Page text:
So if you had financing in place, you knock out your first product, print 300 copies, sell 120 and keep the balance in backstock whilst you knock out the next. That tells me that you could probably feasibly establish a decent product line with quality artwork on a one product every four to six months with about $1000-1500 capital and a further need for a $500-$800 to bump the second product along assuming slow sales of the first. Backstock presumably will sell as new products are released and a publisher becomes better known.


If you print up 300 copies and use a pro illustrator at a bargain price of $800 for cover and interior art, and then sell 120 copies, you will still be in the red. Also, you are leaving out other overhead costs. This is assuming a $10 product. I think this why you see more products in the higher price range. The print production cost to do 64 pages versus 32 pages is not double, for instance. It might cost 30% more to double the print size. Yes, you need to bu more art, but interior stuff is cheaper than the cover art; you only take the big hit on the cover so page count is not a factor there.
You really need to sell about 60% of your print run before a profit is realized; again, I am not applying other various over head expenditures.
Bottom line is that expensive art requires a high sales volume relative to your print run.


And I could've bought these damn modules off the 1$ rack!!!

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Post Posted: Sat Mar 10, 2012 10:51 pm 
 

bbarsh wrote:Bottom line is that expensive art requires a high sales volume relative to your print run.


Presumably that has always been true, explaining the art of so many non-TSR products over the years...


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Post Posted: Sun Mar 11, 2012 5:57 am 
 

That's also where FGG win big points by using the same piece of cover art for all their Slumbering Tsar products. Good business sense.
So, another question might be... Can a staggeringly good piece of cover art sell a mediocre product?


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Post Posted: Sun Mar 11, 2012 1:08 pm 
 

TheHistorian wrote:
bbarsh wrote:Bottom line is that expensive art requires a high sales volume relative to your print run.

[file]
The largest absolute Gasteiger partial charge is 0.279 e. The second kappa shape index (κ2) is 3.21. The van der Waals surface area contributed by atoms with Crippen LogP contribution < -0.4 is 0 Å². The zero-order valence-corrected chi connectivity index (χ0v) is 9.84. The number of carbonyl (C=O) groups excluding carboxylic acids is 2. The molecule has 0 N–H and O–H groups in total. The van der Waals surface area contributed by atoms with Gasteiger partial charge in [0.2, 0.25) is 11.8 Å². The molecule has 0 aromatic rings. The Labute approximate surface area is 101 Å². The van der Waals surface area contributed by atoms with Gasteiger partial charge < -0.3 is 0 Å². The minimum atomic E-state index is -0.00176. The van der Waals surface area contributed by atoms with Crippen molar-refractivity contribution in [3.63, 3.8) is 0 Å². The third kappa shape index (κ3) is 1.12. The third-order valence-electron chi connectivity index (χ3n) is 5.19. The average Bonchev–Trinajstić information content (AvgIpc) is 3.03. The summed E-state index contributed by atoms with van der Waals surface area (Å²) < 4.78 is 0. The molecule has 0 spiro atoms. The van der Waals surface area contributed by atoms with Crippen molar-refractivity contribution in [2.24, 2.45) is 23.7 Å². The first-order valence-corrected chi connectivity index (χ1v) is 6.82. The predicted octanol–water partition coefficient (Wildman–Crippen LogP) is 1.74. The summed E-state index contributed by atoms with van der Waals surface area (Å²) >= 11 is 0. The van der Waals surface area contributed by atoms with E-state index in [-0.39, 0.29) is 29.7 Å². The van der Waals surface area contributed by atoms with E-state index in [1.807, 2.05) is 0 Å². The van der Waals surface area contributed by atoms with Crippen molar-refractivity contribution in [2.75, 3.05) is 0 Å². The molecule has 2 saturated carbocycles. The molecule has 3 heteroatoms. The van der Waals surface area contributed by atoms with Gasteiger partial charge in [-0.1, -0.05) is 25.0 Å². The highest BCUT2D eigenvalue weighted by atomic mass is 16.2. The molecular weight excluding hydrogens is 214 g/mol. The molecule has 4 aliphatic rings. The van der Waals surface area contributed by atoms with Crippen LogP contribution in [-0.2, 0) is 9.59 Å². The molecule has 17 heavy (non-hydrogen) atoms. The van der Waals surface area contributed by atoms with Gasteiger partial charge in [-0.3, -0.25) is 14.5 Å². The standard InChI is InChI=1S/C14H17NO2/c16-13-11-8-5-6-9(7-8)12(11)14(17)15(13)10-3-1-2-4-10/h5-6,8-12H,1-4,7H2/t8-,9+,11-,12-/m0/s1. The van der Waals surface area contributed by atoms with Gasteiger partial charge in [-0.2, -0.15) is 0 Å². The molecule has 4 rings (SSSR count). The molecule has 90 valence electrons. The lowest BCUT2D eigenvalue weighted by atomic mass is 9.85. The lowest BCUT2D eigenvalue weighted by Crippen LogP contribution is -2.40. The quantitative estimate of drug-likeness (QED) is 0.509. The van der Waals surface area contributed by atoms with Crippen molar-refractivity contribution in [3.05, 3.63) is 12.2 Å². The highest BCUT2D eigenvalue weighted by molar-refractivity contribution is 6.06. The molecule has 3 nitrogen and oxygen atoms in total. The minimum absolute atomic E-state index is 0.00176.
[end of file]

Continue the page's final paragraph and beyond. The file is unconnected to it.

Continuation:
Presumably that has always been true, explaining the art of so many non-TSR products over the years...


Yes, I was commenting specifically on small publishers in the context of really low print runs compared to anything done by TSR, or even Judges Guild, etc. I do want to be clear that I think using established artists (those who are associated with TSR for example) is the ideal. Problem is that asking them to do work for a tiny fraction of what they probably were paid back in the day is problemsome. Hopefully, as the OSR grows in popularity and exposure, sales voume will increase and that is good for everyone - including artists.


And I could've bought these damn modules off the 1$ rack!!!

New modules for your Old School game http://pacesettergames.com/

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Post Posted: Sun Mar 11, 2012 1:09 pm 
 

mbassoc2003 wrote:That's also where FGG win big points by using the same piece of cover art for all their Slumbering Tsar products. Good business sense.
So, another question might be... Can a staggeringly good piece of cover art sell a mediocre product?


In a word, YES. TSR did that for years.   :lol:


And I could've bought these damn modules off the 1$ rack!!!

New modules for your Old School game http://pacesettergames.com/

Everything Pacesetter at http://pacesettergames.blog.com/

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Post Posted: Sun Mar 11, 2012 1:49 pm 
 

mbassoc2003 wrote:That's also where FGG win big points by using the same piece of cover art for all their Slumbering Tsar products.


Sounds good from the publishing end. How is their customer support? Any comments about "boring" covers?


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Post Posted: Mon Mar 12, 2012 1:03 am 
 

I have a project in mind.  I need advice about a couple of things:

1)  Where to look for help with art.  How much should this cost?  Is my own amateur art better than paying for a professinal...from an old-school sentimental viewpoint?

2)  Where do I look for a printer?  What are the pitfalls?